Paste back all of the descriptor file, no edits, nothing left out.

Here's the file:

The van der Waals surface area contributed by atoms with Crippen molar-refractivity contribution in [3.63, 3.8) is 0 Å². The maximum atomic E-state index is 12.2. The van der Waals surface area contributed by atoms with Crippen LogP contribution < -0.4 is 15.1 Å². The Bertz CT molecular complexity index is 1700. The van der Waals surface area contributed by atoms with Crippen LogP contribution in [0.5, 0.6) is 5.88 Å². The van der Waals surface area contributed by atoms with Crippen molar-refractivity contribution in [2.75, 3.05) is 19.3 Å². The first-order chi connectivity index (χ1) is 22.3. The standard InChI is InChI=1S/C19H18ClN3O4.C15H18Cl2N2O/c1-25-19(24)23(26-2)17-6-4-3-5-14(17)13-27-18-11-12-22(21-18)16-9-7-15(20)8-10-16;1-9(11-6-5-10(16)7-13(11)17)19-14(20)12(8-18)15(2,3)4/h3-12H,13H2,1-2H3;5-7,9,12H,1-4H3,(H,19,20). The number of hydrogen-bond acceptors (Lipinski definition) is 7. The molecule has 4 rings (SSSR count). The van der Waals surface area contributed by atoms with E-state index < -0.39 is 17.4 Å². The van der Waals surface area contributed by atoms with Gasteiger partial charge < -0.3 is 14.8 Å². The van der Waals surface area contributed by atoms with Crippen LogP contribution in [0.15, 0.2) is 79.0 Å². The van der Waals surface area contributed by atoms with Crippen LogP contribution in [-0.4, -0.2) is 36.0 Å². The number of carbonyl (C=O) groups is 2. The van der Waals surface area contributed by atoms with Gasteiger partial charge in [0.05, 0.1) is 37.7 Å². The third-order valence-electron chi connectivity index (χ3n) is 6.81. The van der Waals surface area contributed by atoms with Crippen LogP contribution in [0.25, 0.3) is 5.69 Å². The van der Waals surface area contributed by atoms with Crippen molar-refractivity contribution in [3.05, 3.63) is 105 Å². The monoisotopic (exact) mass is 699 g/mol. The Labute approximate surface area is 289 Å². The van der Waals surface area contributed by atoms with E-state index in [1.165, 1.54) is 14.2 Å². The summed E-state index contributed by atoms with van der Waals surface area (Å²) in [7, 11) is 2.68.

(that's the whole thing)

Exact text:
The van der Waals surface area contributed by atoms with Crippen molar-refractivity contribution in [3.63, 3.8) is 0 Å². The maximum atomic E-state index is 12.2. The van der Waals surface area contributed by atoms with Crippen LogP contribution < -0.4 is 15.1 Å². The Bertz CT molecular complexity index is 1700. The van der Waals surface area contributed by atoms with Crippen LogP contribution in [0.5, 0.6) is 5.88 Å². The van der Waals surface area contributed by atoms with Crippen molar-refractivity contribution in [2.75, 3.05) is 19.3 Å². The first-order chi connectivity index (χ1) is 22.3. The standard InChI is InChI=1S/C19H18ClN3O4.C15H18Cl2N2O/c1-25-19(24)23(26-2)17-6-4-3-5-14(17)13-27-18-11-12-22(21-18)16-9-7-15(20)8-10-16;1-9(11-6-5-10(16)7-13(11)17)19-14(20)12(8-18)15(2,3)4/h3-12H,13H2,1-2H3;5-7,9,12H,1-4H3,(H,19,20). The number of hydrogen-bond acceptors (Lipinski definition) is 7. The molecule has 4 rings (SSSR count). The van der Waals surface area contributed by atoms with E-state index < -0.39 is 17.4 Å². The van der Waals surface area contributed by atoms with Gasteiger partial charge < -0.3 is 14.8 Å². The van der Waals surface area contributed by atoms with Crippen LogP contribution in [0.15, 0.2) is 79.0 Å². The van der Waals surface area contributed by atoms with Crippen LogP contribution in [-0.4, -0.2) is 36.0 Å². The number of carbonyl (C=O) groups is 2. The van der Waals surface area contributed by atoms with Gasteiger partial charge in [0.05, 0.1) is 37.7 Å². The third-order valence-electron chi connectivity index (χ3n) is 6.81. The van der Waals surface area contributed by atoms with Crippen LogP contribution in [0.25, 0.3) is 5.69 Å². The van der Waals surface area contributed by atoms with Crippen molar-refractivity contribution in [3.05, 3.63) is 105 Å². The monoisotopic (exact) mass is 699 g/mol. The Labute approximate surface area is 289 Å². The van der Waals surface area contributed by atoms with E-state index in [1.165, 1.54) is 14.2 Å². The summed E-state index contributed by atoms with van der Waals surface area (Å²) in [7, 11) is 2.68.